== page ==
In my last post, I recommended books for beginning readers who are Harry Potter fans. But what about kids who are well past early readers and ready for chapter books? Glad you asked. For slightly older readers, say 8-11, there’s a wonderful selection of middle grades books that will appeal to more experienced readers who aren’t quite ready to tackle the Potter books just yet.

The Warriors, Seekers, and Survivors series by Erin Hunter. Actually, Erin Hunter is a pseudonym for a team of writers including Kate Cary, Cherith Baldry, Gillian Philip, Inbali Iserles, Tui T. Sutherland, and editor Victoria Holmes. These books were incredibly popular among second grade boys and girls alike, largely because the characters are all animals. The Warriors series focuses exclusively on feral cats and their societal structure and struggles to survive in nature. My daughters and their friends spent endless hours with their friends playing Warriors in the backyard. So these are both a good reading choice and a good way to get your young reader some exercise!

Speaking of Tui T. Sutherland, her Wings of Fire series has been very popular with my nine-year-old. In this series, all the characters are young dragons growing up in a war-torn society and finding their particular strengths. I love the format: each book is told from the point of view of a different dragon, so that we see dragon society and culture from different perspectives, as well as each dragon’s individual challenges and growth. One dragon is shy, another fierce, another contemplative. All are in some way misunderstood and strive to achieve respect while also working to improve their world. Strong themes of loyalty and friendship will make this familiar territory for young Potterheads.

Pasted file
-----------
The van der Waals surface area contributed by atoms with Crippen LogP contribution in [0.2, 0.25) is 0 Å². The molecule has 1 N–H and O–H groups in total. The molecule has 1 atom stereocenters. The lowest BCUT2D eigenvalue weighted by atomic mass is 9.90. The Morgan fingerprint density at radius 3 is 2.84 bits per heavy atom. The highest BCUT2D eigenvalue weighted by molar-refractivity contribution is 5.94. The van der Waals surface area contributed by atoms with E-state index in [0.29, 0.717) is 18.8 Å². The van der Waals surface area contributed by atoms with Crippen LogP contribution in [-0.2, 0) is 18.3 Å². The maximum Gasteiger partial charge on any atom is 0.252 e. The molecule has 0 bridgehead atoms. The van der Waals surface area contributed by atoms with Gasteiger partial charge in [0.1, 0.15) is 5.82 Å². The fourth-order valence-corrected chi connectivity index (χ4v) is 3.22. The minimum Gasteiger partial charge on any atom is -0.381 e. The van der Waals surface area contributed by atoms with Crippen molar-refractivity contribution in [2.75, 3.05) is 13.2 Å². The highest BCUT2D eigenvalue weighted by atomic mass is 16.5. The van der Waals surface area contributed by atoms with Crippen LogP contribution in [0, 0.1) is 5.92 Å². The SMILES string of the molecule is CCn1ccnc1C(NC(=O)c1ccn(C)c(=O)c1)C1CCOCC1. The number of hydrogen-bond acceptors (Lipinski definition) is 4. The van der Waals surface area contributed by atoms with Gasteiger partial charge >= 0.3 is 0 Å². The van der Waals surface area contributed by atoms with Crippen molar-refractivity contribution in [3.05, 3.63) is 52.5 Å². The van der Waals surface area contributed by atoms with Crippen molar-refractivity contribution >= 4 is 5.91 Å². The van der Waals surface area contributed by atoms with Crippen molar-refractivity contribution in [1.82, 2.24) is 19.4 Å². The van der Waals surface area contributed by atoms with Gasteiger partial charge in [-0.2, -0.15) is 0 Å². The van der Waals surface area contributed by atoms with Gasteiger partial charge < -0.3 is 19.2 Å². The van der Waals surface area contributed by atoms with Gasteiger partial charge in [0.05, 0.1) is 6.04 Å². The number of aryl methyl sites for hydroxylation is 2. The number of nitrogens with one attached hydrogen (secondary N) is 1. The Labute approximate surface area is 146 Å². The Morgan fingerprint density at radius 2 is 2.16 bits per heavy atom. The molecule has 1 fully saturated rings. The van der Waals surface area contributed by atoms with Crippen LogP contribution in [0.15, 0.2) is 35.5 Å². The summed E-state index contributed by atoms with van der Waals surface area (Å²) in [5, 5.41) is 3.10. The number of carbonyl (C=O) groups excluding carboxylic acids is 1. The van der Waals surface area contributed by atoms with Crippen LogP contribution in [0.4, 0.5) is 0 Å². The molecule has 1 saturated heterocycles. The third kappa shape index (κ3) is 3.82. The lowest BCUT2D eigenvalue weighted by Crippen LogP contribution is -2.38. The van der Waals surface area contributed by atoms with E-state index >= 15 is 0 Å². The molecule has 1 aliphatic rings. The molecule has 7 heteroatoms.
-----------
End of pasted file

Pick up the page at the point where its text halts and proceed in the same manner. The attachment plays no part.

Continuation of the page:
I recommend anything by Shannon Hale, including her bestselling Princess Academy series and her Ever After High tie-in novels, which are surprisingly sophisticated and challenging. Too girly? Try her crazy steampunk fairytale Calamity Jack series.

For more intense adventure in small bite-size pieces, try Holly Black’s Spiderwick Chronicles. Brilliantly illustrated by Tony DiTerlizzi (more on him in a later post), each of the five books is a short foray into the realm of Faerie, with themes of trust, loyalty, and family throughout.

For some classic choices, consider L. Frank Baum’s nigh-endless Oz series, Lloyd Alexander’s Chronicles of Prydain, and C.S. Lewis’s Chronicles of Narnia.

Next post: Books for the advanced reader who’s stuck at Book Four.